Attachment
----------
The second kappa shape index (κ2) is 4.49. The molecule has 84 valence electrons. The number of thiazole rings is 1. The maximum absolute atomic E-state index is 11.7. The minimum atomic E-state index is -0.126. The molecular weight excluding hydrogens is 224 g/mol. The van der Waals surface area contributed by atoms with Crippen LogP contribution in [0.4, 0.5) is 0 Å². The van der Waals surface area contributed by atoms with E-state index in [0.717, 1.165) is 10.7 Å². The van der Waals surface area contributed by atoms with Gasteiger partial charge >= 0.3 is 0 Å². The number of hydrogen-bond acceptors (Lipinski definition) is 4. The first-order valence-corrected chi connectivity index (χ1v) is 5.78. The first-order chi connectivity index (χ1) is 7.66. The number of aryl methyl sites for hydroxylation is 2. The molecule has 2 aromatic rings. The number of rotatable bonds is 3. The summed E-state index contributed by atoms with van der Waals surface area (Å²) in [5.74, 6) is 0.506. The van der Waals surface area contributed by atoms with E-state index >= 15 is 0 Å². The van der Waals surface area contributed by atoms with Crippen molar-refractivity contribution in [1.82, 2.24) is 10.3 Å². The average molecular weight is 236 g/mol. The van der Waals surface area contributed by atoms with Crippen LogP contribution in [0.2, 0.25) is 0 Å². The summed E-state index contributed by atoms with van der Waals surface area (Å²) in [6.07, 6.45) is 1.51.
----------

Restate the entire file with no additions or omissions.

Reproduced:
The second kappa shape index (κ2) is 4.49. The molecule has 84 valence electrons. The number of thiazole rings is 1. The maximum absolute atomic E-state index is 11.7. The minimum atomic E-state index is -0.126. The molecular weight excluding hydrogens is 224 g/mol. The van der Waals surface area contributed by atoms with Crippen LogP contribution in [0.4, 0.5) is 0 Å². The van der Waals surface area contributed by atoms with E-state index in [0.717, 1.165) is 10.7 Å². The van der Waals surface area contributed by atoms with Gasteiger partial charge >= 0.3 is 0 Å². The number of hydrogen-bond acceptors (Lipinski definition) is 4. The first-order valence-corrected chi connectivity index (χ1v) is 5.78. The first-order chi connectivity index (χ1) is 7.66. The number of aryl methyl sites for hydroxylation is 2. The molecule has 2 aromatic rings. The number of rotatable bonds is 3. The summed E-state index contributed by atoms with van der Waals surface area (Å²) in [5.74, 6) is 0.506. The van der Waals surface area contributed by atoms with E-state index >= 15 is 0 Å². The van der Waals surface area contributed by atoms with Crippen molar-refractivity contribution in [1.82, 2.24) is 10.3 Å². The average molecular weight is 236 g/mol. The van der Waals surface area contributed by atoms with Crippen LogP contribution in [0.2, 0.25) is 0 Å². The summed E-state index contributed by atoms with van der Waals surface area (Å²) in [6.07, 6.45) is 1.51.